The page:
For me this is the key that helps unlock this text. Mark, by making sure we are crystal clear about this woman’s status, or lack thereof, is setting us up to make sure we get the magnitude of the miracle Jesus ultimately performs. She helps make the point, too. Yes, I am a dog (NOT JEWISH!), but I am still a member of the household, aren’t I? I may be under the table, but I am present and therefore eligible to be FED. Maybe this is where those baskets of leftovers come into play, so that nothing, no one, will be lost.
Brian Blount, president and professor of New Testament at Union Presbyterian Seminary, has an interesting take on this scene. He writes, “Jesus was using this moment as a teaching opportunity for the disciples who still found it difficult to move with him all the way in his boundary breaking efforts. Believing that he had found someone who would respond in the proper way, he allowed himself to be shamed so that he could show the shame of an attitude that considers Gentiles prohibitively unclean. In other words, Jesus expected her to rise to the occasion, and she did.”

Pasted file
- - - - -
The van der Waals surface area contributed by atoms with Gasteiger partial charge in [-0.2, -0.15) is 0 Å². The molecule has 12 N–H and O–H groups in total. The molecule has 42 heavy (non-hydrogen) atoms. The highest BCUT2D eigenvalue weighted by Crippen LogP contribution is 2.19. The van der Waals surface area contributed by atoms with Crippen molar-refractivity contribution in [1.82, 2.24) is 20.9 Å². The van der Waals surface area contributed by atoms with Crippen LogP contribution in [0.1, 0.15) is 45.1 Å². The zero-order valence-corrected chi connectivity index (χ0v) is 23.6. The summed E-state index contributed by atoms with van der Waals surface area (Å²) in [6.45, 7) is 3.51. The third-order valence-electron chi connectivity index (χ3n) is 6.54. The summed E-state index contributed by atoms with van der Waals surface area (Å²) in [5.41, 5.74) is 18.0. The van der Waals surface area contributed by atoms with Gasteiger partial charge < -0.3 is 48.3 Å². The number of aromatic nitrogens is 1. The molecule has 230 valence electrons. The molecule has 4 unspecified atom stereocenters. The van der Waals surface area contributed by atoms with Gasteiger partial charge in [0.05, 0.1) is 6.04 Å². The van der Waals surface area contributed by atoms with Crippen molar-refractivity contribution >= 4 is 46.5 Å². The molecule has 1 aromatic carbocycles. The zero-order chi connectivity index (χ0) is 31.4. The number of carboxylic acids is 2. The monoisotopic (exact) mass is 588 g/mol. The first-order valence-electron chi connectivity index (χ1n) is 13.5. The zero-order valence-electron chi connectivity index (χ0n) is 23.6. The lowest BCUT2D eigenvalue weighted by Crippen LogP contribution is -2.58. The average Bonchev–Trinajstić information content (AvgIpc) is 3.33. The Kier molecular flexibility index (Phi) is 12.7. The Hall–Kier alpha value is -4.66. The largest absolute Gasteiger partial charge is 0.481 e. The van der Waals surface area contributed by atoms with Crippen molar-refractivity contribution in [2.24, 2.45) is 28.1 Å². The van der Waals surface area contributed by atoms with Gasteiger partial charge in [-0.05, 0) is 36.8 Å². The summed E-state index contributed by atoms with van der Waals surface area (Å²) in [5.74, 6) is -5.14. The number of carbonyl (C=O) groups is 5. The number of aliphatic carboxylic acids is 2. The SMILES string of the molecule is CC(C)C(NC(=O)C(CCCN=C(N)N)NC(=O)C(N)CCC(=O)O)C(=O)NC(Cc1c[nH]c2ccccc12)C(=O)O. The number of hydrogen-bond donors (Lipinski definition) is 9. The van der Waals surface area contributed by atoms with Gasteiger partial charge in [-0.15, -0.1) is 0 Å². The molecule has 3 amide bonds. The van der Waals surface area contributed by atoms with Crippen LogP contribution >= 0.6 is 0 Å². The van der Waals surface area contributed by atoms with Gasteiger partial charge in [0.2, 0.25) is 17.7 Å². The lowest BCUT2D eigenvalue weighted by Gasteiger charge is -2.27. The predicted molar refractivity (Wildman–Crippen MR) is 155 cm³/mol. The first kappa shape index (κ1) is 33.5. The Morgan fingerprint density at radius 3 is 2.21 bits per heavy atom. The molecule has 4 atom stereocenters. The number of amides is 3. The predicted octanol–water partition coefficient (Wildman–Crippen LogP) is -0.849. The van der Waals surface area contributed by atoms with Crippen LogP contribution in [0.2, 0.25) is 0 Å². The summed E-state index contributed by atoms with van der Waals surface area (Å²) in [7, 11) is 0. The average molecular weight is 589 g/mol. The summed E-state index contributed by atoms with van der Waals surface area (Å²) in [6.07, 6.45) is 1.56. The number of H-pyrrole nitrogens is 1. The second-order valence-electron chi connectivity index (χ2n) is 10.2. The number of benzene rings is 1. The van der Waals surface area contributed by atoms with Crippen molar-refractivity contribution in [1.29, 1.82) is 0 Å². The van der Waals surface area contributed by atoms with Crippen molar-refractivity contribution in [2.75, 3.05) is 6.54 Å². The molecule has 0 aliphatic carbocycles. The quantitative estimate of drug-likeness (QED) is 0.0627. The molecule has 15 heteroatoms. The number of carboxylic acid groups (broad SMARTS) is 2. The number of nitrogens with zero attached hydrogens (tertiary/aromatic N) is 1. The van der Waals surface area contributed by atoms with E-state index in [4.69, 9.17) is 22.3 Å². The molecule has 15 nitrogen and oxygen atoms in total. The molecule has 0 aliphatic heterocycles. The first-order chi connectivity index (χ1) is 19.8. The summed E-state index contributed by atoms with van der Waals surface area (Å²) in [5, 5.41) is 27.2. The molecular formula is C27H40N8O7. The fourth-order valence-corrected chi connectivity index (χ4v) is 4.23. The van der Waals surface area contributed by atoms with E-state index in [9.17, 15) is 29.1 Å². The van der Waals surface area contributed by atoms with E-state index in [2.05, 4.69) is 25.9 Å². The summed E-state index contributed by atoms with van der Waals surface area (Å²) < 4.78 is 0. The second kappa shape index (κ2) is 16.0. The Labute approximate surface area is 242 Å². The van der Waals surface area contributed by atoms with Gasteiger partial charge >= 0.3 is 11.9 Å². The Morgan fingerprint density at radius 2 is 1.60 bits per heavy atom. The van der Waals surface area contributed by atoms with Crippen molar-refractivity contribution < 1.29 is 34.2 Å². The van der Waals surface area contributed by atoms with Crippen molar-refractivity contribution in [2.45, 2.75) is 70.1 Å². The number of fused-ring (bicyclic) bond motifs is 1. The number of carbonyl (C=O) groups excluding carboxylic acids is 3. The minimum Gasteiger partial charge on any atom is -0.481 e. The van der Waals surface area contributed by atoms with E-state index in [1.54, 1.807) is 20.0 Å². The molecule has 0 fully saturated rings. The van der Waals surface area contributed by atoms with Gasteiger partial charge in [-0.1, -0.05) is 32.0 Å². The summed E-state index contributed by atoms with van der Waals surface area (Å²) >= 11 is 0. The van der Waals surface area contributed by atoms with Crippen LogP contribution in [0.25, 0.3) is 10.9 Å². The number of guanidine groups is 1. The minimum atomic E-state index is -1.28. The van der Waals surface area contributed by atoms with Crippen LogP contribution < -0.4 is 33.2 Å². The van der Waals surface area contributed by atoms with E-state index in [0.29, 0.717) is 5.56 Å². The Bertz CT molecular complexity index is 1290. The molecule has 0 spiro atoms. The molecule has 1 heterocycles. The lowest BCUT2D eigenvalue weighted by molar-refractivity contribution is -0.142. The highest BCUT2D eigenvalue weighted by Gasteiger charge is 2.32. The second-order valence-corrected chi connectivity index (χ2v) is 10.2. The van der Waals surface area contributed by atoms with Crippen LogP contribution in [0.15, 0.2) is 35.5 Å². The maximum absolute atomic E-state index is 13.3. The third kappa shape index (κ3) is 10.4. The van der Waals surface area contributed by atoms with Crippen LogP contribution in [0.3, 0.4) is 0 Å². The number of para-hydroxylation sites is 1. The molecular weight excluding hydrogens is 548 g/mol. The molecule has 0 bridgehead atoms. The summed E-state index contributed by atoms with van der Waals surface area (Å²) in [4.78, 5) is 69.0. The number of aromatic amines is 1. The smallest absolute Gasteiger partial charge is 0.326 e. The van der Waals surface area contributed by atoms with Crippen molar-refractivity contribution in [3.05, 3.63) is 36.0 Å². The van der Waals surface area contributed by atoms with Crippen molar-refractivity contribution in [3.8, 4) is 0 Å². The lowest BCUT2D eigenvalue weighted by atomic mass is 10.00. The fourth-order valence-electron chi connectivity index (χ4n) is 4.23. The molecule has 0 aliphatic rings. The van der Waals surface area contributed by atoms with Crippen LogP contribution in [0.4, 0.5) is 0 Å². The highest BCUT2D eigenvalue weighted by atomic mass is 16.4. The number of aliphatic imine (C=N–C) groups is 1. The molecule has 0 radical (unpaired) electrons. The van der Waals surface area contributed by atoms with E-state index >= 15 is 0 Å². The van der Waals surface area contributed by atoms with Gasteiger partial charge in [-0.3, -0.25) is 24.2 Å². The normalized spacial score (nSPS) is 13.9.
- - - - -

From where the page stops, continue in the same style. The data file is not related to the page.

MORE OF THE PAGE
It seems fitting that the One who takes on our sin, takes on our shame, too. Surely, the disciples did take notice just as we do when we read this shocking, cognitive-dissonance-producing chain of events.